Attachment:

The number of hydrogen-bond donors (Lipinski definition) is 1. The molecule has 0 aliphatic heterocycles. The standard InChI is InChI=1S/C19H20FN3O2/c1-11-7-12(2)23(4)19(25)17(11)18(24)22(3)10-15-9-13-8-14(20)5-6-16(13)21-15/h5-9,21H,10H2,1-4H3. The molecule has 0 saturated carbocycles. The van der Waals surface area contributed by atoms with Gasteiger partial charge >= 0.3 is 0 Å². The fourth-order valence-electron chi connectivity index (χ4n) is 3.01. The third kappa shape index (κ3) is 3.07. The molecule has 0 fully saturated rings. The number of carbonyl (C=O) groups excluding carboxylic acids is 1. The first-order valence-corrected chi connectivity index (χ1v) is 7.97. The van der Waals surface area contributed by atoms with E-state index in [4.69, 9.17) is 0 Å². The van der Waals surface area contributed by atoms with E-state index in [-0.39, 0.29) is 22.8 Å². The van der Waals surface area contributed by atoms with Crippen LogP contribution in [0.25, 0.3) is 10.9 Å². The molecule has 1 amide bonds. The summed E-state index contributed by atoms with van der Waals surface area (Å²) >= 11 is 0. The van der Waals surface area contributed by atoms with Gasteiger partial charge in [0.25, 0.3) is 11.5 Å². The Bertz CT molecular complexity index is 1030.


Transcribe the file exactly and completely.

The number of hydrogen-bond donors (Lipinski definition) is 1. The molecule has 0 aliphatic heterocycles. The standard InChI is InChI=1S/C19H20FN3O2/c1-11-7-12(2)23(4)19(25)17(11)18(24)22(3)10-15-9-13-8-14(20)5-6-16(13)21-15/h5-9,21H,10H2,1-4H3. The molecule has 0 saturated carbocycles. The van der Waals surface area contributed by atoms with Gasteiger partial charge >= 0.3 is 0 Å². The fourth-order valence-electron chi connectivity index (χ4n) is 3.01. The third kappa shape index (κ3) is 3.07. The molecule has 0 fully saturated rings. The number of carbonyl (C=O) groups excluding carboxylic acids is 1. The first-order valence-corrected chi connectivity index (χ1v) is 7.97. The van der Waals surface area contributed by atoms with E-state index in [4.69, 9.17) is 0 Å². The van der Waals surface area contributed by atoms with E-state index in [-0.39, 0.29) is 22.8 Å². The van der Waals surface area contributed by atoms with Crippen LogP contribution in [0.25, 0.3) is 10.9 Å². The molecule has 1 amide bonds. The summed E-state index contributed by atoms with van der Waals surface area (Å²) >= 11 is 0. The van der Waals surface area contributed by atoms with Gasteiger partial charge in [0.25, 0.3) is 11.5 Å². The Bertz CT molecular complexity index is 1030.